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. Last Updated: 07/27/2016

Iraq Attack Proving a Tough Sell for Cheney

SHARM EL-SHEIKH, Egypt -- U.S. Vice President Dick Cheney began the most difficult phase of his 12-day mission to elicit allied support for a possible military campaign against Iraq, and immediately encountered open opposition from one of Washington's closest allies in the region, King Abdullah II of Jordan.

After Cheney and Abdullah met Tuesday evening, Jordanian authorities said in a statement that the monarch had expressed concern about "the repercussions of any possible strike on Iraq and the dangers of that on the stability and security of the region.''

Officials in other countries on Cheney's itinerary are equally wary. In Egypt, where the vice president arrived Wednesday, President Hosni Mubarak has taken his usual role of Mideast mediator -- trying to dissuade Washington from attacking any Arab country as part of the war on terrorism and trying to persuade Iraq to cooperate with UN weapons inspectors.

In a visit to Washington last month, Mubarak added any attack on Iraq that killed civilians would harm the United States' already shaky standing among many Arabs.

Arab wariness at hitting Iraq has become the main theme of Cheney's tour, which began with a weekend stop in Britain. Cheney, who is expected to leave Egypt on Thursday, plans to visit Israel, Saudi Arabia, Kuwait, Yemen, Oman, Qatar, Bahrain and the United Arab Emirates before winding up in Turkey.

Saudi Arabia and Turkey, two other close American allies on Cheney's itinerary, have also raised objections about a possible attack on Baghdad, warning this could fuel turmoil across the region.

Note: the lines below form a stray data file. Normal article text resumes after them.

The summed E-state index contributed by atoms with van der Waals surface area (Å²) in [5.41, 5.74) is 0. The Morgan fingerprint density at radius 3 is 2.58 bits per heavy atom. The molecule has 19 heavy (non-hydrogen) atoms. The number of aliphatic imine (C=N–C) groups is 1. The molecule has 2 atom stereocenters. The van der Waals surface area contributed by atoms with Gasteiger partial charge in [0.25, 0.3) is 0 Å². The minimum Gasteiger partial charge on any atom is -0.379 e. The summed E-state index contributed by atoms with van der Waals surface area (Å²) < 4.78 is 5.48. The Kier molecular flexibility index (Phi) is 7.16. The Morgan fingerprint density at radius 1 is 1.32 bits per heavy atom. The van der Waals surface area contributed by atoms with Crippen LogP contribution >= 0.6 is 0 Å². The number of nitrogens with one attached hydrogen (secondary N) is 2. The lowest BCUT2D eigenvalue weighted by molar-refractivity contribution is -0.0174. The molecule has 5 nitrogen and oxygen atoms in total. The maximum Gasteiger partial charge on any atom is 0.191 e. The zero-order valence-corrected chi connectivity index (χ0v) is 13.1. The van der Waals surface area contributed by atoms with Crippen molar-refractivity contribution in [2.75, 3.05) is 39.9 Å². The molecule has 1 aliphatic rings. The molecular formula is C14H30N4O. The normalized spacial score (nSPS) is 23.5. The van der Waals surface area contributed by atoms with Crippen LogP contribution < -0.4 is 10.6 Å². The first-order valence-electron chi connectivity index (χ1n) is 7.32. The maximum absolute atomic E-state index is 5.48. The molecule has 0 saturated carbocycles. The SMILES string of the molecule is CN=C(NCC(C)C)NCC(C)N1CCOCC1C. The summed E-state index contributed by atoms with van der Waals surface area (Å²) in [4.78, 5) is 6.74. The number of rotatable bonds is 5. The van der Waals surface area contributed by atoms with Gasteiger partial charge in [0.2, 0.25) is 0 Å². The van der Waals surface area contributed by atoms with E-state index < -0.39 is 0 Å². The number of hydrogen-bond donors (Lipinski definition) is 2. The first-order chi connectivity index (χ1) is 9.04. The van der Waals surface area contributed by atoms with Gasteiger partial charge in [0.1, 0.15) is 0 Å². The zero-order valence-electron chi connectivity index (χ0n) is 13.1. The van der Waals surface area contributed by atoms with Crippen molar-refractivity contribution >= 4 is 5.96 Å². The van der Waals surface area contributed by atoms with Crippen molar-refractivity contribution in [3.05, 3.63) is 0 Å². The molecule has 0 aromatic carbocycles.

U.S. President George W. Bush labeled Iraq part of an "axis of evil" and warned Baghdad it would face unspecified consequences if it did not allow UN weapons inspectors to resume their task of ensuring Iraq is not stockpiling weapons of mass destruction.

The administration has been calculating that however much Arab nations publicly assail the U.S. effort to overthrow the Saddam Hussein regime, privately they would welcome the move or at least acquiesce in an U.S. military campaign.

The key, American officials have said, is to tell Arab leaders that if military action is taken against Iraq it will be decisive and relatively short. The United States would not leave a wounded Saddam Hussein in power, nor would the presence of American forces in the region be prolonged.

Kuwait, Iraq's tiny neighbor whose invasion by Saddam's forces in 1990 set off the Gulf War, has also said it fears a new U.S. attack on Iraq would destabilize its security.

Speaking to a group of American troops stationed in Egypt on Wednesday, Cheney said that fighting by their comrades in Afghanistan was only the beginning of a long and unrelenting war against terrorism. (NYT, AP)